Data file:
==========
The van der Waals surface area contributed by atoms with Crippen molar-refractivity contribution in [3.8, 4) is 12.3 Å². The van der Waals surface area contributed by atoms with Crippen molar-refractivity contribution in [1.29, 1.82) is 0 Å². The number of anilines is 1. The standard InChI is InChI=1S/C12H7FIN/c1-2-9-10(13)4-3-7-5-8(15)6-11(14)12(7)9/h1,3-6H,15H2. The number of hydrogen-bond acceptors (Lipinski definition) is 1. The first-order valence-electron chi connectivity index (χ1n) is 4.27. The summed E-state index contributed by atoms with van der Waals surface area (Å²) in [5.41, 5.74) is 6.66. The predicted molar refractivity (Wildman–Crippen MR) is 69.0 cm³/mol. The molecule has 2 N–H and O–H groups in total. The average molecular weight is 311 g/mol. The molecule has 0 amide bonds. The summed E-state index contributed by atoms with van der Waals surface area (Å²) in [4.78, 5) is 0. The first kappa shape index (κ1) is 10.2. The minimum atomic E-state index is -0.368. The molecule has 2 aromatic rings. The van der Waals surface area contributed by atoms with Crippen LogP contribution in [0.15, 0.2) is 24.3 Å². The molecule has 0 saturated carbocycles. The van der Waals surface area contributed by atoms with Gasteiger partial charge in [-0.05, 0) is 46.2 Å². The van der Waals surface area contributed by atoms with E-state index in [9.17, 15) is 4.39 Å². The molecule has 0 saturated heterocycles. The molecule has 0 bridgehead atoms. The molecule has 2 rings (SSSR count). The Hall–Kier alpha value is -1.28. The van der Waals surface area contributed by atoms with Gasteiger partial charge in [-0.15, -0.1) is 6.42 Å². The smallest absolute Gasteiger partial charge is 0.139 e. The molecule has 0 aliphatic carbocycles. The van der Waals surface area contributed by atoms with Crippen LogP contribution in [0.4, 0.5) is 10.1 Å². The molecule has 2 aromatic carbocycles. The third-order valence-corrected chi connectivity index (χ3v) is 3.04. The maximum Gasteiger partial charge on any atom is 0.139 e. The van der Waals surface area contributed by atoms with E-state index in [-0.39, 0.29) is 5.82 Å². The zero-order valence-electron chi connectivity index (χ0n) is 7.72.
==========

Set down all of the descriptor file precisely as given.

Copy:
The van der Waals surface area contributed by atoms with Crippen molar-refractivity contribution in [3.8, 4) is 12.3 Å². The van der Waals surface area contributed by atoms with Crippen molar-refractivity contribution in [1.29, 1.82) is 0 Å². The number of anilines is 1. The standard InChI is InChI=1S/C12H7FIN/c1-2-9-10(13)4-3-7-5-8(15)6-11(14)12(7)9/h1,3-6H,15H2. The number of hydrogen-bond acceptors (Lipinski definition) is 1. The first-order valence-electron chi connectivity index (χ1n) is 4.27. The summed E-state index contributed by atoms with van der Waals surface area (Å²) in [5.41, 5.74) is 6.66. The predicted molar refractivity (Wildman–Crippen MR) is 69.0 cm³/mol. The molecule has 2 N–H and O–H groups in total. The average molecular weight is 311 g/mol. The molecule has 0 amide bonds. The summed E-state index contributed by atoms with van der Waals surface area (Å²) in [4.78, 5) is 0. The first kappa shape index (κ1) is 10.2. The minimum atomic E-state index is -0.368. The molecule has 2 aromatic rings. The van der Waals surface area contributed by atoms with Crippen LogP contribution in [0.15, 0.2) is 24.3 Å². The molecule has 0 saturated carbocycles. The van der Waals surface area contributed by atoms with Gasteiger partial charge in [-0.05, 0) is 46.2 Å². The van der Waals surface area contributed by atoms with E-state index in [9.17, 15) is 4.39 Å². The molecule has 0 saturated heterocycles. The molecule has 0 bridgehead atoms. The molecule has 2 rings (SSSR count). The Hall–Kier alpha value is -1.28. The van der Waals surface area contributed by atoms with Gasteiger partial charge in [-0.15, -0.1) is 6.42 Å². The smallest absolute Gasteiger partial charge is 0.139 e. The molecule has 0 aliphatic carbocycles. The van der Waals surface area contributed by atoms with Crippen LogP contribution in [0.4, 0.5) is 10.1 Å². The molecule has 2 aromatic carbocycles. The third-order valence-corrected chi connectivity index (χ3v) is 3.04. The maximum Gasteiger partial charge on any atom is 0.139 e. The van der Waals surface area contributed by atoms with E-state index in [-0.39, 0.29) is 5.82 Å². The zero-order valence-electron chi connectivity index (χ0n) is 7.72.